- the united auto workers has been under federal investigation for racketeering and fraud since 2017. four former union officials are in prison.
- what began as a probe into the workings between fiat chrysler (fca) and union officials has now broadened into looking at similar deals gm allegedly has made with the union, the wall street journal is reporting.
- expect more corruption charges and indictments against union officials and automaker employees as the year continues.
in the five months since general motors attacked fiat chrysler in a fraud lawsuit based on charges that its rival was involved in racketeering with the united auto workers, it appears the feds have pointed their crosshairs straight back at gm. according to the wall street journal, the justice department is looking at possible corruption schemes between the uaw and gm as the u.s. bolsters its unprecedented criminal probe into one of the country's most powerful unions.
the wsj reports that federal investigators "have interviewed both current and former gm employees within the company's labor relations department" and, in particular, have subpoenaed financial records from the uaw-gm joint employee training center (pictured above)—the very same jointly owned entity that at fca has led to the indictments of 14 former fca and uaw officials, the majority of whom have pleaded guilty. four union reps are currently in prison. gm agreed to shut down its training center this year, according to the wsj, as the uaw was on strike for five weeks. that plant shutdown cost gm more than $1 billion—and it helps to explain why gm filed the lawsuit against fca shortly afterward.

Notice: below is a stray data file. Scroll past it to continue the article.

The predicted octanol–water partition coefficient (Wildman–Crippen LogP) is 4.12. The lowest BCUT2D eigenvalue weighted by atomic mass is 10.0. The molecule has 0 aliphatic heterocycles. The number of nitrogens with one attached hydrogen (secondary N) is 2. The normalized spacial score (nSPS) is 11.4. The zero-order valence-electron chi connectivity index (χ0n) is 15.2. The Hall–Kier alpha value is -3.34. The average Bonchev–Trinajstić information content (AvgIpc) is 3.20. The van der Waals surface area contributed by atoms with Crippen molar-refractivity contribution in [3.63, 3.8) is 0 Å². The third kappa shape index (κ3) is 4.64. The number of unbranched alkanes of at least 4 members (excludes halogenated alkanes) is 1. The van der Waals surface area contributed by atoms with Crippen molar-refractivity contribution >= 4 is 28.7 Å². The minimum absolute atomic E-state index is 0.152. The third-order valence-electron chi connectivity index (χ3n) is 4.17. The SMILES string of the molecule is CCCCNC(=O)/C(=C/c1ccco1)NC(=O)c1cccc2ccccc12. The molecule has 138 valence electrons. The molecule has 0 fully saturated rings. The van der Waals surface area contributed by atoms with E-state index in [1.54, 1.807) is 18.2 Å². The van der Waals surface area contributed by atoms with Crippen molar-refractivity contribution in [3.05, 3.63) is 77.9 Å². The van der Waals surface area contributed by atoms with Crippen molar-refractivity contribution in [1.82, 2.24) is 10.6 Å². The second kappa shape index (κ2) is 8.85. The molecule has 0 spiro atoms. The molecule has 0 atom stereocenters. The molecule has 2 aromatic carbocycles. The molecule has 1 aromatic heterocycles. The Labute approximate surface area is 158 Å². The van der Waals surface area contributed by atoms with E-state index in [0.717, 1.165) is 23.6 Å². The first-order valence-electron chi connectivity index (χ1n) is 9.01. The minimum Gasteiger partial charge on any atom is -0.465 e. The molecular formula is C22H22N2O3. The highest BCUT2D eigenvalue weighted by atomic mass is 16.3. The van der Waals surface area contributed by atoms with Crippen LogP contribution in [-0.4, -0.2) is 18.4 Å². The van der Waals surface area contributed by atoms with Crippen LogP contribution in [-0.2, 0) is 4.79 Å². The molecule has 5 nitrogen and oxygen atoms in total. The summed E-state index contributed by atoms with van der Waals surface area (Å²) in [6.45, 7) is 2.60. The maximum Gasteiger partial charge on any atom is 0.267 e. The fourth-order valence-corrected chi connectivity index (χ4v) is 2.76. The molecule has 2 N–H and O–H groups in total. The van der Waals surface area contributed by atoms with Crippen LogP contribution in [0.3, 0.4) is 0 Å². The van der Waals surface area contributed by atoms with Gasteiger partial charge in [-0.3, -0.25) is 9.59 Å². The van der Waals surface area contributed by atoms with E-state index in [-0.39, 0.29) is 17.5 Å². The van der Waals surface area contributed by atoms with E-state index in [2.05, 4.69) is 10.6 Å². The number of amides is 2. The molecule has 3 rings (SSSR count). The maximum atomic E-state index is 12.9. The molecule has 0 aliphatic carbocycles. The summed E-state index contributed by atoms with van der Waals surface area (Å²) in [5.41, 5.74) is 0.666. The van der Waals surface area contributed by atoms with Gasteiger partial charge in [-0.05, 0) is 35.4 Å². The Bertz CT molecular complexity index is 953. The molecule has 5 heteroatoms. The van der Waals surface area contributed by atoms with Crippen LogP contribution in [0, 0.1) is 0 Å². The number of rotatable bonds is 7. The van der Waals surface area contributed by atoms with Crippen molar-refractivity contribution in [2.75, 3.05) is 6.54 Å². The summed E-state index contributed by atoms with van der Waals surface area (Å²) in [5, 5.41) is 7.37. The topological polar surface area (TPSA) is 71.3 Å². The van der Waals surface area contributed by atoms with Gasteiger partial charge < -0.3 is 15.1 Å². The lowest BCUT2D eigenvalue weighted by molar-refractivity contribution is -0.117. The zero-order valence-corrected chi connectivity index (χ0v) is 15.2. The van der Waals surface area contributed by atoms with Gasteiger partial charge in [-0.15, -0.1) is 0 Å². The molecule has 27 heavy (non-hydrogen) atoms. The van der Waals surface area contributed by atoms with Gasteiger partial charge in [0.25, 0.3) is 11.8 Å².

but the wsj says that "relatives of union leaders" may have been given jobs in return for unspecified bribes and that there could be more gm employees and uaw officials who may have orchestrated a "kickback scheme," which led to last year's arrest of former union vice president joe ashton. he pleaded guilty in december of having funneled a quarter-million dollars into his own pocket, according to federal prosecutors. at least one scheme involved 50,000 wristwatches that ashton ordered from the uaw-gm training center for uaw members, who allegedly never received them.
gm claims that corruption between the uaw and fca is the reason it lost "billions" on two labor contracts it signed with the uaw in 2011 and 2015. yet that case will certainly lose merit if investigators find gm to be just as culpable as fca in what appears to be a sordid game of bribes, shakedowns, and embezzlements.